Gun in hand, the killer went on to catfish the young girl – identified in the complaint as R.W. – by pretending to be a 17-year-old boy on the internet.
“Edwards sent romantic messages to R.W. with this fake profile and learned personal information about R.W.,” the lawsuit notes.
Some of that personal information included the young girl’s address in Riverside, California – roughly an hour east of Los Angeles.
After driving for over 24 hours, Edwards made his way to the girl’s front door and identified himself as a member of law enforcement – which he was. The since-deceased killer showed his badge and made up a story about an investigation involving the girl herself.
“Edwards instructed Sharon to call Brooke,” the lawsuit reads. “Once Brooke answered the phone, Sharon told Brooke that there was a detective at the home who was there to ask questions about a prior incident involving R.W. Sharon told Brooke that the detective wanted Brooke and R.W. to come to the home immediately.
The girl’s mother complied with what she believed to be a legitimate law enforcement request.
Blandin was also called by her mother that day. The deputy instructed his eventual captive to tell the girl’s aunt that she should remind her sister to keep her cellphone in the car and to leave R.W. in the car so he could question them separately. Again, Brooke Winek complied.
After waiting in the car for some time, the girl went inside and saw an unspeakable scene of horror.
“Edwards had murdered her mother by slitting her throat,” the lawsuit reads. “Edwards had also attempted to murder her grandparents by asphyxiation. Her grandparents were both hogtied with bags over their heads, but at least one of them was still moving when R.W. entered the home. Edwards then set the house on fire and kidnapped R.W. at gunpoint with his service weapon.”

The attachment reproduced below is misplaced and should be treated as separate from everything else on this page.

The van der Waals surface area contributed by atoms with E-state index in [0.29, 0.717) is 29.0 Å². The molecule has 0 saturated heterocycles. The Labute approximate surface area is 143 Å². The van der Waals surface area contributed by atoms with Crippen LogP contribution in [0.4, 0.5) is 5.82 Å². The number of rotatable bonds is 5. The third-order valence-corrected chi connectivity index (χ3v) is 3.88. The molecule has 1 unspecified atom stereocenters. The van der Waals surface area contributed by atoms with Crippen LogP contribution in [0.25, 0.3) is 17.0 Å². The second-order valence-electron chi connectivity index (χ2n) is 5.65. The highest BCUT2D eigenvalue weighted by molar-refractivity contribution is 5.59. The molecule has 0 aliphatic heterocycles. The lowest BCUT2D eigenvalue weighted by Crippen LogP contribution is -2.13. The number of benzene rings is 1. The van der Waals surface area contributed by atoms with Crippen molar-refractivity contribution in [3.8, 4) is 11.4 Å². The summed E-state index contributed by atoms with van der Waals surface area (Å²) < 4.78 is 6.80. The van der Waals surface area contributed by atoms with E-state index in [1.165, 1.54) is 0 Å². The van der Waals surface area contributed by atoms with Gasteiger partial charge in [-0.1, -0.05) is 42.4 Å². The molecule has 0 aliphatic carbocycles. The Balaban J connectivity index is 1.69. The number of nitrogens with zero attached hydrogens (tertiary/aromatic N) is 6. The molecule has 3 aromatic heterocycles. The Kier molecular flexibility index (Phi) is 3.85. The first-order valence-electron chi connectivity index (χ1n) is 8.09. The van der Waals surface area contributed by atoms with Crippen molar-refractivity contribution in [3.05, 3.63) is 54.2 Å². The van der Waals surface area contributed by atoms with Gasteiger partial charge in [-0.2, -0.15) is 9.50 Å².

Law enforcement soon enough learned what had transpired. Edwards killed himself during an ensuing shootout with deputies from the San Bernardino County Sheriff’s Department. The girl made it out alive.
“I am bringing this lawsuit because my family wants to know how Edwards was hired as a sheriff’s deputy and given a gun when the courts expressly ordered he could not possess a firearm,” Blandin said in a statement provided to the Associated Press. “He used his position as a sheriff to gain access to my parents’ home, where he killed them and my sister. I want the Washington County Sheriff’s Office held accountable for giving a mentally unfit person a badge and a gun.”
The lawsuit contains four causes of action and seeks wrongful death damages, survival damages including pain and suffering, loss of life damages, statutory damages under Golden State law, and attorney’s fees.
Law&Crime reached out to the Washington County Sheriff’s Office for comment on this story but no response was immediately forthcoming as of the time of publication.